Tuesday, August 9, 2011

Simplicity Parenting

I just finished reading through a book called Simplicity Parenting: Using the Extraordinary Power of Less to Raise Calmer, Happier, More Secure Kids. I read through it slowly and enjoyed all the practical tips and ideas included. There is plenty of theory too, if you like that sort of thing. I loved the thesis of the book! Simplicity is better. Kids thrive on it. They need space to learn and grow, they need loving rhythm and predictability, and they surely don't need lots of "stuff" to keep them happy.
Corey and I have already incorporated some of the ideas from the book into daily life and I have definitely seen some positive, fun changes happening. I am noticing that one of the biggest shifts we are experiencing is coming from me, and it is a shift from a more activity-based parenting style to a more relaxed, experiential style of daily life.

Changing things up a bit

A few months ago, our language schedule changed and I started having one morning free again to stay home with the kids. I decided that on that morning every week I would focus all of my attention on Liam and Norah, and I wasn't even going to think about that day's language hours until the kids went down for a nap. I started getting hooked on these mom blogs, finding all sorts of fun preschool activities to do with Liam and Norah. There were art projects and learning games, songs and ideas for pretend play. So, I did a little planning before those particular mornings and we had lots of fun. The problem was though, that after about two weeks of this, Corey helped me to realize that I had inadvertently created a monster! Our son was beginning to constantly demand these activities and he seemed to forget how to sit and play by himself. He seemed extra fussy and whiny too. Corey explained that while I meant well, what I was doing wasn't really working so well and Liam seemed only satisfied when he was doing an "activity." It was also frustrating to me personally because I would work hard to create some fun activity (like set-up a little post office play area) and then he wouldn't even play with it for that long before he was ready for the next "thing."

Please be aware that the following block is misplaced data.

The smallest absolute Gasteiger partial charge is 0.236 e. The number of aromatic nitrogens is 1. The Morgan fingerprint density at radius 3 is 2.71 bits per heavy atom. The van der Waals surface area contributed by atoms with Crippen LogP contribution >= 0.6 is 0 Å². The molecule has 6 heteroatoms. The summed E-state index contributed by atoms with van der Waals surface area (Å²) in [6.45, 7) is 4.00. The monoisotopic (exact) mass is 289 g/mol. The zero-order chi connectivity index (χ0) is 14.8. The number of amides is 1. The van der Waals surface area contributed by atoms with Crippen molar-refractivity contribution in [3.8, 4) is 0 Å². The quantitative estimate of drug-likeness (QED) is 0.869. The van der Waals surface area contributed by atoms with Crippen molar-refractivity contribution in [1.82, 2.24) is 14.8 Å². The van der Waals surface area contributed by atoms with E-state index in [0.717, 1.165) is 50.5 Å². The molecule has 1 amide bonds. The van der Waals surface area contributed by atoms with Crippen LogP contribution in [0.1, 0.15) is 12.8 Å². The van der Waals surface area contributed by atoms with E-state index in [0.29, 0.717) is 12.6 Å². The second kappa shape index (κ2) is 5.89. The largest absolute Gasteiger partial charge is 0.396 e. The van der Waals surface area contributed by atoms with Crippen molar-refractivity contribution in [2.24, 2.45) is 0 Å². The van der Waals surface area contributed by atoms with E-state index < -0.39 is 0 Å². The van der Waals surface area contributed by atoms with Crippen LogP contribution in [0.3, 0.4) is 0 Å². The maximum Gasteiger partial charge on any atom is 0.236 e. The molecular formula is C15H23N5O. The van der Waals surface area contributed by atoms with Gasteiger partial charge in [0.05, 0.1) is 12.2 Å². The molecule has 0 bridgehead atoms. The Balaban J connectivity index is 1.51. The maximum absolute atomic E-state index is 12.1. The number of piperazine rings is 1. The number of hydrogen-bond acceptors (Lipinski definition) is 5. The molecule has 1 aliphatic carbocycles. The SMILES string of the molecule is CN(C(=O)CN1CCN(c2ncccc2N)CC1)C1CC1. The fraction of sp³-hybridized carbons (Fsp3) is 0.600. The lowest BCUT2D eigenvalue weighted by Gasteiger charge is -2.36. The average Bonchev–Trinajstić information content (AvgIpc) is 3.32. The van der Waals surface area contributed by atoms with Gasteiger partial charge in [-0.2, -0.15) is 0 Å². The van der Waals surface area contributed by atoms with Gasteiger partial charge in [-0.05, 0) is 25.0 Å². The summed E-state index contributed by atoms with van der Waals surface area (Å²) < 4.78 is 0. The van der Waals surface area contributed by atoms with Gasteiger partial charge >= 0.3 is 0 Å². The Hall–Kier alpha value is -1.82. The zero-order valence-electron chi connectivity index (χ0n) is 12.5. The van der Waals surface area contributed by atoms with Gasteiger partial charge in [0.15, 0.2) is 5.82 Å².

About this time I read this book and it got me to thinking about some things I could do differently. I wasn't leaving enough open space for create play, for Liam and Norah to have to figure out and sort out things on their own. All the activities I was planning just led for the desire for more and more and more. (You should read the book because the author explains all this much better than me). Since then we started incorporating a few changes here and there, trying to create a little more open space, more rhythm and predictability in daily life, and more downtime to connect as a family. It feels really good.

A few things we are working on:

  • Simplifying and de-cluttering toys
  • Creating a calm, peaceful dinner time
  • Teaching the kids to be a part of daily chores
  • Reducing TV time
  • Letting the kids help more with meal prep
I am planning to incorporate many more over the coming weeks and months and I was thinking it would be fun to document them here. So, stay tuned for more.

1 comment:

  1. love this, sommer! can't wait to hear more...keep us posted.